6. I've only seen Viper's Bugloss in Italy, where I thought it was beautiful. (It certainly doesn't grow in my climate.) Is it possible to use it as a groundcover plant in a naturalistic garden with other highly competitive plants, perhaps grasses? Or is it too aggressive? It seems an experiment would be worth the time.

  7. Oh, you're going to enjoy so much the lavender 'field, you're starting. I have about the same number of plants and I guess it's been three years or so. I have drip on each one just like you, but only have set it for the hottest part of summer now. I only wish I could see the field from the windows.
    Before we moved here permanently, I planted lavender along a retaining wall and only gave it cups of water each month when we visited. The rosemary and Iris did as well without much water. All survivors, I've found. It will be fun to see the progress.

  8. Good luck with the new plantings. Will lavender seed where you are? I remember in England we had a small hedge of l. angustifolia in dry gravel, and hundreds of seedlings would appear every year in the gravel, and were something of a nuisance. But it is such a beautiful plant, we always forgave its fecund tendencies.

  9. Way cool! What cultivar are you using?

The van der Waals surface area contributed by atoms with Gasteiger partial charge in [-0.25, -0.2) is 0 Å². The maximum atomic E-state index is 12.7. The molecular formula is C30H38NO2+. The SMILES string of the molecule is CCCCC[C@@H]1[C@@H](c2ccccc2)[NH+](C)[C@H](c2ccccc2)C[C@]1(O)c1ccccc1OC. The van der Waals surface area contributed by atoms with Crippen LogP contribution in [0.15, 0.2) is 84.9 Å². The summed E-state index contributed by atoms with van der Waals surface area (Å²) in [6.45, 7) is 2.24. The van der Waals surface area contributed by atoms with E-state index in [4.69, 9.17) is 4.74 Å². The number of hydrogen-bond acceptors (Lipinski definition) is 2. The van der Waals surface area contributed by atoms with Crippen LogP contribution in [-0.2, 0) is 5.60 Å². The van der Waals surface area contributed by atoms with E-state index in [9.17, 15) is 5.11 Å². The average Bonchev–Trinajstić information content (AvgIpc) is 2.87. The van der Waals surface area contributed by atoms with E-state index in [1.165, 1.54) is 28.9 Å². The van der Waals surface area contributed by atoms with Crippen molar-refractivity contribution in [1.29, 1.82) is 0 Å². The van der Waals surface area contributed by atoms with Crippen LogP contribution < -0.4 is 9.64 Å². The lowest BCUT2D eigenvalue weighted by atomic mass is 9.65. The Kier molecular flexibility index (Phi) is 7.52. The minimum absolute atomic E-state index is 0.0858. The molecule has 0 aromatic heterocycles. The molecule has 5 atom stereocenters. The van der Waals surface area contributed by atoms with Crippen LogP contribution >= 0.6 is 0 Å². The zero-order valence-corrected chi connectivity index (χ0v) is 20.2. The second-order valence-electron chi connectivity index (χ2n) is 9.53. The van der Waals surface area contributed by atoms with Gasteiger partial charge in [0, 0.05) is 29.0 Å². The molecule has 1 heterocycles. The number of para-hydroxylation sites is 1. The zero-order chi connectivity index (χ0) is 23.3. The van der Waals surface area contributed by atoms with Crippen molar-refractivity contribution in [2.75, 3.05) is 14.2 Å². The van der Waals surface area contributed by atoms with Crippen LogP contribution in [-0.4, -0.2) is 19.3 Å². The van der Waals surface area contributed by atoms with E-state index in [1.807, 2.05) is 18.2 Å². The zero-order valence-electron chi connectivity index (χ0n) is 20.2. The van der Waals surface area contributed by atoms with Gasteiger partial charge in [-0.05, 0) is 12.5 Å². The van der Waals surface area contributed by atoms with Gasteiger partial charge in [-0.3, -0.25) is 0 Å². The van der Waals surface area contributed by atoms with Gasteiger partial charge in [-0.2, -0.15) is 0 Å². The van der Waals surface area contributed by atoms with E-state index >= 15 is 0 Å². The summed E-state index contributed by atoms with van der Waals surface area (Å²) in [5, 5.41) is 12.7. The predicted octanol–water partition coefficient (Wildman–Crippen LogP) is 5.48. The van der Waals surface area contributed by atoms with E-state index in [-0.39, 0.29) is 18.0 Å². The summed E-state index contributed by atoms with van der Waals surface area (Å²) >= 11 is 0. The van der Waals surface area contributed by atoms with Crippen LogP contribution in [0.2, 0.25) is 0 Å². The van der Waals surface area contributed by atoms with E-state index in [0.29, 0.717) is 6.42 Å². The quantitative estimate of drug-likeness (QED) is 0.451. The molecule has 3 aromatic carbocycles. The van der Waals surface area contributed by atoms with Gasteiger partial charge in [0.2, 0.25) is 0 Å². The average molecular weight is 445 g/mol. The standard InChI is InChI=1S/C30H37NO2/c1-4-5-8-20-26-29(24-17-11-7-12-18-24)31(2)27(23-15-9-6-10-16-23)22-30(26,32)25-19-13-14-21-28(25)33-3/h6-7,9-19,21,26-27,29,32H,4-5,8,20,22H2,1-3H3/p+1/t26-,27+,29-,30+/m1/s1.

Most of the folks in my area lost their lavender in last summer's scorch & drought. I'd like to try again but with something hardier.

  10. Thanks Kathleen.
    Cultivar is called 'super' Karen Rhind of our local very special nursery calls them that. And she propagates and grows them there at 'Briar Dell' That is only about 5 kilometers from here so you do get a great assurance that the stock is good for the local area. I am aware that lots of plant suppliers just put their own names on things. So if 'Super is available in Texas - it may be under another name. You could ask Karen - try googling her website under Briar Dell or karen Rhind or Central Otago. It's registered as a 'Garden of National Significance'
    As for your drought situation and growing. All of our plants are drip irrigated. It's desert here but we have huge rivers thundering through so no water shortage. See my post "Living in the rainshadow".

  11. Wonderful progress! Have you found that some put out volunteer seedlings? The Spanish lavender does here to my surprise and I've been able to transplant it.